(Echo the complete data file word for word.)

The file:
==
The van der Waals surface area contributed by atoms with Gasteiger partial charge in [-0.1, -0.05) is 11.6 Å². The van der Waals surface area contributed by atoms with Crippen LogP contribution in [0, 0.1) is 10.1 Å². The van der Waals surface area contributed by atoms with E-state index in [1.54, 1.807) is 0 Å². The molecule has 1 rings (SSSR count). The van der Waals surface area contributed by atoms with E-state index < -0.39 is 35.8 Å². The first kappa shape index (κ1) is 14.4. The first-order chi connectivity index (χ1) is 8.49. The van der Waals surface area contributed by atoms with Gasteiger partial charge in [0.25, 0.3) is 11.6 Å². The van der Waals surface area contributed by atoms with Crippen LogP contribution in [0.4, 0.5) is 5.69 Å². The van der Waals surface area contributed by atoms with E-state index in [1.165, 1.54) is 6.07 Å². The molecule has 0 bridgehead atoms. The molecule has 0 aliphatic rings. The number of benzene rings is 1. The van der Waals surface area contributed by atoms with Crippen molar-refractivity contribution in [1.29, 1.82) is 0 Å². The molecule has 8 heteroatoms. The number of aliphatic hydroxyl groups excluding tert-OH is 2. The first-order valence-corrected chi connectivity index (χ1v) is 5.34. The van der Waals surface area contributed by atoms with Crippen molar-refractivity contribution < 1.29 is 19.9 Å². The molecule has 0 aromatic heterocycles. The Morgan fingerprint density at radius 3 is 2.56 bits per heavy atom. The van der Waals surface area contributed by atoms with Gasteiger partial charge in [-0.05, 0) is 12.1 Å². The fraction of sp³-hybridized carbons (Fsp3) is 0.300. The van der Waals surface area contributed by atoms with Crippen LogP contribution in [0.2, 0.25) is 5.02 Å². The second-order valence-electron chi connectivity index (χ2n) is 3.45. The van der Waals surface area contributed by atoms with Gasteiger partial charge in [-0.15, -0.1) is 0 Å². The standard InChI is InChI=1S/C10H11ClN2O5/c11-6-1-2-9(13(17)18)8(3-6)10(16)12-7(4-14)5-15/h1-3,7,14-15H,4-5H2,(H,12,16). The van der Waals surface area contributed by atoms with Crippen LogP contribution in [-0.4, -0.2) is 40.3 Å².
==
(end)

The van der Waals surface area contributed by atoms with Gasteiger partial charge in [-0.1, -0.05) is 11.6 Å². The van der Waals surface area contributed by atoms with Crippen LogP contribution in [0, 0.1) is 10.1 Å². The van der Waals surface area contributed by atoms with E-state index in [1.54, 1.807) is 0 Å². The molecule has 1 rings (SSSR count). The van der Waals surface area contributed by atoms with E-state index < -0.39 is 35.8 Å². The first kappa shape index (κ1) is 14.4. The first-order chi connectivity index (χ1) is 8.49. The van der Waals surface area contributed by atoms with Gasteiger partial charge in [0.25, 0.3) is 11.6 Å². The van der Waals surface area contributed by atoms with Crippen LogP contribution in [0.4, 0.5) is 5.69 Å². The van der Waals surface area contributed by atoms with E-state index in [1.165, 1.54) is 6.07 Å². The molecule has 0 bridgehead atoms. The molecule has 0 aliphatic rings. The number of benzene rings is 1. The van der Waals surface area contributed by atoms with Crippen molar-refractivity contribution in [1.29, 1.82) is 0 Å². The molecule has 8 heteroatoms. The number of aliphatic hydroxyl groups excluding tert-OH is 2. The first-order valence-corrected chi connectivity index (χ1v) is 5.34. The van der Waals surface area contributed by atoms with Crippen molar-refractivity contribution < 1.29 is 19.9 Å². The molecule has 0 aromatic heterocycles. The Morgan fingerprint density at radius 3 is 2.56 bits per heavy atom. The van der Waals surface area contributed by atoms with Gasteiger partial charge in [-0.05, 0) is 12.1 Å². The fraction of sp³-hybridized carbons (Fsp3) is 0.300. The van der Waals surface area contributed by atoms with Crippen LogP contribution in [0.2, 0.25) is 5.02 Å². The second-order valence-electron chi connectivity index (χ2n) is 3.45. The van der Waals surface area contributed by atoms with Gasteiger partial charge in [-0.15, -0.1) is 0 Å². The standard InChI is InChI=1S/C10H11ClN2O5/c11-6-1-2-9(13(17)18)8(3-6)10(16)12-7(4-14)5-15/h1-3,7,14-15H,4-5H2,(H,12,16). The van der Waals surface area contributed by atoms with Crippen LogP contribution in [-0.4, -0.2) is 40.3 Å².